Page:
Emdashes—Modern Times Between the Lines

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Before it moved to The New Yorker:
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Best of Emdashes: Hit Parade
A Web Comic: The Wavy Rule


Seen the New Yorker Website Today?

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It’s taken the waters, it’s had an extreme makeover (aided by the wizards of Winterhouse), it’s wired for sound, it’s ready for its closeup, it’s full of poetry, history, and animation, it’s taken some busy Bobolinks under its wing, and, in the words of the old television ad (which would make a great multimedia addition to—to Emdashes, actually!), it’s probably the best New Yorker website that ever was. Hats off to redesign captains Matt Dellinger and Blake Eskin! Not to mention the entire rest of the staff, who’ve been toiling for months and can finally take a fraction of a break.

As you can imagine—since this event blends some of my most beloved preoccupations, magazines, design, the web, and The New Yorker—I’ve been waiting for months for this afternoon. I was out of the office when the redesign sprang to life, and when I returned the always current Jason Kottke had already posted his first impressions, including useful technical notes for the web team. Michael Stillwell weighed in, too; his post links to other reactions. (The site’s archive page addresses some of the concerns listed: “Coming Soon: Most New Yorker articles since 2001 and selected pieces from before; thousands of brief reviews of books, movies, recordings, and restaurants; and a searchable index, with abstracts, of articles since 1925.”) And what do you think, reader?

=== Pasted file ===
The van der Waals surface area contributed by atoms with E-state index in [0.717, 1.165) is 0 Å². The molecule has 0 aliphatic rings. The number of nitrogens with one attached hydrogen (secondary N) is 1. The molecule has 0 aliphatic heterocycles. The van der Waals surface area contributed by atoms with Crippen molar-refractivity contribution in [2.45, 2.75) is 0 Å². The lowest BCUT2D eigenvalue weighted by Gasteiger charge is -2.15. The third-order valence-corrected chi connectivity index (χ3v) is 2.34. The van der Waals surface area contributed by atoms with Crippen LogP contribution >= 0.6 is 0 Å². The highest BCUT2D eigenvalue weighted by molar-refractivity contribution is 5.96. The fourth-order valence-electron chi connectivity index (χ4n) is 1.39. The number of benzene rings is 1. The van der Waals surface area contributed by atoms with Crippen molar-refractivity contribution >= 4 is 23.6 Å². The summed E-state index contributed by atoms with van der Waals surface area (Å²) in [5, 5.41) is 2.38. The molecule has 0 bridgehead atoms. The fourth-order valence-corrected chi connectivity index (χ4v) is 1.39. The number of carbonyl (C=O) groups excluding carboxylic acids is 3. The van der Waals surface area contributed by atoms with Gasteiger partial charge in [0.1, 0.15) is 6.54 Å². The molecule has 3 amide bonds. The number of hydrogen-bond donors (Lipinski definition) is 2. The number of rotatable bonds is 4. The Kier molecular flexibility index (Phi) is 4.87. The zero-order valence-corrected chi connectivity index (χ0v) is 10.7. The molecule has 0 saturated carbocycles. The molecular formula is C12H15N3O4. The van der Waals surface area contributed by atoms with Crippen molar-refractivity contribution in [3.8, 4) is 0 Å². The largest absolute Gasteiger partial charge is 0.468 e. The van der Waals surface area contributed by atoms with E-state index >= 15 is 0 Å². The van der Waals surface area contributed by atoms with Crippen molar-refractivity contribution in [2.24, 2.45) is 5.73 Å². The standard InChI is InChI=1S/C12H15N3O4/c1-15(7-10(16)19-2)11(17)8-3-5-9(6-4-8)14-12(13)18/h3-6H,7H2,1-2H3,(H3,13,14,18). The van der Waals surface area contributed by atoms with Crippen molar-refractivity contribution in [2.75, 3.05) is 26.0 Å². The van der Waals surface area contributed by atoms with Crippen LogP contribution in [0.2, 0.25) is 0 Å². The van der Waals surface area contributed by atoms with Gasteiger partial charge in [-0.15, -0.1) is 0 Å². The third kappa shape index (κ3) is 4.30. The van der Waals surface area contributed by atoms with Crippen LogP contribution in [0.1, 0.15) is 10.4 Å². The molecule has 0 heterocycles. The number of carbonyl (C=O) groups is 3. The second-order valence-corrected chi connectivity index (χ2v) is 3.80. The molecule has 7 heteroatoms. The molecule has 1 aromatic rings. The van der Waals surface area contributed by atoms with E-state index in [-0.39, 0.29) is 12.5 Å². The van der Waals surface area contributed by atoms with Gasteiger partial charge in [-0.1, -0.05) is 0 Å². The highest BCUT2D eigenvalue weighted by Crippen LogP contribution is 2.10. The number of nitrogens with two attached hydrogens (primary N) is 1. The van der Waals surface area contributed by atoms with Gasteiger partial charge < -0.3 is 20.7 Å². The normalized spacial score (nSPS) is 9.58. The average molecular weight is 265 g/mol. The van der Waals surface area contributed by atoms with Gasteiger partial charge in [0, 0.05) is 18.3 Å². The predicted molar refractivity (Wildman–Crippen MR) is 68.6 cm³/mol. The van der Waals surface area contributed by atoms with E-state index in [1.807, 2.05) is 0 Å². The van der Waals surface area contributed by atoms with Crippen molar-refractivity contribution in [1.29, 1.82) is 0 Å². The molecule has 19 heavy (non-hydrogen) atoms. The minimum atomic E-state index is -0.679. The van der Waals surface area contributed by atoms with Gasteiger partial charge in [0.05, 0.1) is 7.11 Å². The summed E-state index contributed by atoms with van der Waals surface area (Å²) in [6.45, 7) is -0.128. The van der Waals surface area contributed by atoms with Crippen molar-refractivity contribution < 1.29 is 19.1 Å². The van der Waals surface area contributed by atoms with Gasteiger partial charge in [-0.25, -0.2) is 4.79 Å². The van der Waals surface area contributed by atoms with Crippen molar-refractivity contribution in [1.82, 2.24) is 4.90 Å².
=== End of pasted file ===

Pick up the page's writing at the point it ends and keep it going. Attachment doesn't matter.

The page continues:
While you’re touring the new site, by the way, be sure to read this week’s best Talk of the Town—GOAT-herding wunderkind Michael Schulman’s practically McPhee-like journey through all nine hours of the recent Tom Stoppard marathon. It sparkles like a glass of Breaky Bottom à la méthode champenoise. The boy has a bright future, mark my words!


And a splendid Talk of the Town it was.

I thought I saw another typo in this week’s issue, but my eyes deceived me. Maybe next time…

Das Schreckliche MädchenMarch 08, 2007

The thing I like most about the redesign is that, at first blush, it manages to approximate those big breathless layouts that a lot of fiction pieces got in the late 1990s. They don’t do those so much anymore. Big splashy picture, lot of white, the title announcing itself importantly.

I tend to be forgiving toward sites that are a bit compromised by a corporate identity, in this case that of Condé Nast. I think they did a nice job given the constraints.

I love the 404 page.

The theatre-marathon bit was the best Talk of the Town, true. I liked the ending.

I didn’t find any typos, either, but my eye labored mightily on this sentence, in Gopnik’s lead-off ToT: “What was moving about the so-called Jesus tomb…”

Oh, as in ‘touching.’ Well, the point was, something was moving about, no?

The site is a delight and a breath of fresh air! Although it’s loaded with stuff, it seems uncluttered, elegant and, unlike most magazine websites, inviting (like emdashes, in fact). I’m a convert. But will it cause people to drop their subs to the print mag?

Gertrude StrongMarch 09, 2007

I wish you hadn’t brought this to my attention. I was supposed to be getting work done this morning. Oh well….

What a wonderful website. Simple, elegant, but loaded with delicious items. And unlike most magazine websites, it’s inviting. I do worry that people will now peruse the website rather than subscribe to the venerable print edition.

Gertrude StrongMarch 09, 2007

It’s fantastic, and it’s about time.

I love that Eustace Tilley’s butterfly is animated.

notbatgirlMarch 13, 2007

Is it just me, or did they lose the forums? Not that I mind …

Hey, that’s true, thanks! I just deleted the forums link from the Rossosphere below, and am about to take off the contributors’ bios link, too, which is also dead. But both may come back—seems like they’re reintroducing some stuff gradually, phasing out others. I liked the contributors’ bios, so I hope they come back. As for lively discussion of New Yorker content, it’s fine with me if that happens exclusively right here on — —.

I was just reading Nancy Franklin’s review of The Riches when I switched from regular view to print view. In all honesty, print is what the regular site should look like. Regular site view is waaaay too cluttered, ultimately. The only thing print view lacks to be perfect is the embedded cartoon.

See for yourself.

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